Once you know the integrated support system, the warranty and the size and number of beds you need, then you need to consider the firmness or “feel” of the mattress.  This is the comfort layer.  It is the layer that lies between you and the core or coil support.  Unfortunately, many make the mistake of selecting a mattress on this comfort layer only.  It is however, important to recognize that this is the layer that accommodates your zone of apposition needed for breathing and allows for passive tri-planar integration for healthy respiration when on your side or back.  It also is the layer that dictates cervical pillow needs and contour types.  Therefore, the comfort or top layer should be the fourth consideration before you consider price.  High end mattresses will fill their comfort layers with down feathers, wool, silk, premium foam, etc.  Lower end mattresses will construct the comfort layer of lower grade foam, coconut fibers, and reclaimed cotton fibers.  These break down sooner and can become lumpy.  You don’t need to spend more for luxurious materials like silk and cashmere that may be used in small proportions to market the mattress as a high-end mattress.  Pillow-top mattresses are usually a two-to-three inch top sewn on top of a mattress.  Your euro-top mattresses are similar to pillow-tops but are more tightly contained, which makes them less likely to shift and reduce edge sturdiness.  A mattress should give full support all the way to the edge and the edge should feel just as firm as the center, if not firmer.
This edge provides the support necessary to keep your pelvis neutral and your hip flexors and back extensors relaxed every time you sit to “get” into bed or “get” out of bed.  The edge of the bed is the repositioning source of the mattress and the integrated coiled support of the mattress offers passive support for proper ventilatory retraining.  Therefore this is the postural rest-oration step of mattress selection.  Because of firmness descriptions varying from manufacturer to manufacturer, I recommend purchasing the mattress that is most comfortable to you (or you and your partner). A “medium-firm” feel is usually the one most selected but also the one I would recommend for active feed-forward appropriate rib kinematics during downright positional rest.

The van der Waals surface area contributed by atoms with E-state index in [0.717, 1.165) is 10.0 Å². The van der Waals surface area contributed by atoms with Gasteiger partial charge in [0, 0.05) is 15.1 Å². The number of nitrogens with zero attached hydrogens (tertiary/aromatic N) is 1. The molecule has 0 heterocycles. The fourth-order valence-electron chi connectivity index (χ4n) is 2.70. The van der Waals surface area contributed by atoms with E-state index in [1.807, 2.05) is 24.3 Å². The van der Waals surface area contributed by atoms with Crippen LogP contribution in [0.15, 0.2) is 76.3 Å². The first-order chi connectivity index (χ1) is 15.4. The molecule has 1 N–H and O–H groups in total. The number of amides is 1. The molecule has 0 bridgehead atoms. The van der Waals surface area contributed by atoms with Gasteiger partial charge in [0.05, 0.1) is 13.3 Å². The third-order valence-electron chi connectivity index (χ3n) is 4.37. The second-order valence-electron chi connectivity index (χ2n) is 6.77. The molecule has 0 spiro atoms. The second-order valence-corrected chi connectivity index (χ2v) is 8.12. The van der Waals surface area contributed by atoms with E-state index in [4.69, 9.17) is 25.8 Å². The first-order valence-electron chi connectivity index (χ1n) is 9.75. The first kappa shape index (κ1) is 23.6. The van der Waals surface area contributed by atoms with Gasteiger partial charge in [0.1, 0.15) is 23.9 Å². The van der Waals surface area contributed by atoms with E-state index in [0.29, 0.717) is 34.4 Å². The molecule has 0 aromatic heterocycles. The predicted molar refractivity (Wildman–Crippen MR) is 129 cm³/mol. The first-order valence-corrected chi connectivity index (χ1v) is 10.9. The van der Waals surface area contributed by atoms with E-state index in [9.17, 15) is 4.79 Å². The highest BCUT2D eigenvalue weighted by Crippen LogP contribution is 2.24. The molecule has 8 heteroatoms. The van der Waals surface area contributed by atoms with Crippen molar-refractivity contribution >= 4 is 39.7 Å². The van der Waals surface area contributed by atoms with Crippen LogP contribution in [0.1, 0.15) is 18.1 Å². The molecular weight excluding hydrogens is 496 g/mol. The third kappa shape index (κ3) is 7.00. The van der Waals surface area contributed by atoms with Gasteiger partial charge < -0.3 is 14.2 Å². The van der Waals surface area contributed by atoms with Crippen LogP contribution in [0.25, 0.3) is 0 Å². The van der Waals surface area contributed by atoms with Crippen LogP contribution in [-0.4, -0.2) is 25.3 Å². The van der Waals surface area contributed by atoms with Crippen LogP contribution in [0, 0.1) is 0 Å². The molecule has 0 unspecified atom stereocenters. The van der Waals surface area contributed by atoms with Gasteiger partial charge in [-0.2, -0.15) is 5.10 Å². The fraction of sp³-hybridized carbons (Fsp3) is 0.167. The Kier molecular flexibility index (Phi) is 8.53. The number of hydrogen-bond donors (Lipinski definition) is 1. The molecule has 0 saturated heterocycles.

Finally the price.  You will need to sleep on something 365 nights a year for an average of 30,660 hours of rest in 12 years. You don’t want price to override the above sequenced considerations. Buy a high-end mattress if possible!  If you are looking for a mattress for a guest room that is only used 3 to 4 times a year, there is no reason to buy a high-end mattress.  I would remain skeptical of any queen sized mattress priced below $800, even if is marked 20% down.  You must not look at prices first.  The value lies in the construction and the qualities outlined above.  A $2000 mattress will cost you 6 cents an hour or 40 cents a night if you take in consideration the above example of a 12 year warranted mattress.  You probably spend more a day parking your car per hour than your body, if you buy a mattress without taking these considerations seriously.

Other recommendations:  Stay away from foam, water, futon, latex and air mattresses.  I cannot find any reason to discuss or compare them to coil or inner-spring mattresses.  And remember the bed market is a very competitive sector of the economy.  The inner-spring market has the three “S” brands: not sacrum, sternum or sphenoid; Simmons, Sealy, and Serta.  Each has a number of mattress lines from the basic to the high end.  And there are a number of other brands that offer very good mattresses in this category, so lack of selection should not be a problem.  I have found that the specialty mattresses such as Tempur-Pedic (memory foam) and Select Comfort (adjustable air) are greatly appreciated by those who like them and want a mattress to conform to them, and greatly disappoint those who purchase them and find that they don’t prepare them for daytime activity because of poor re-positioning during normal healthy nocturnal active subconscious movement.  One more suggestion; after purchasing your new mattress, take a permanent marker and write the date on the lower end side of the mattress, so you know when you purchased it and how many years your spine was supported by it.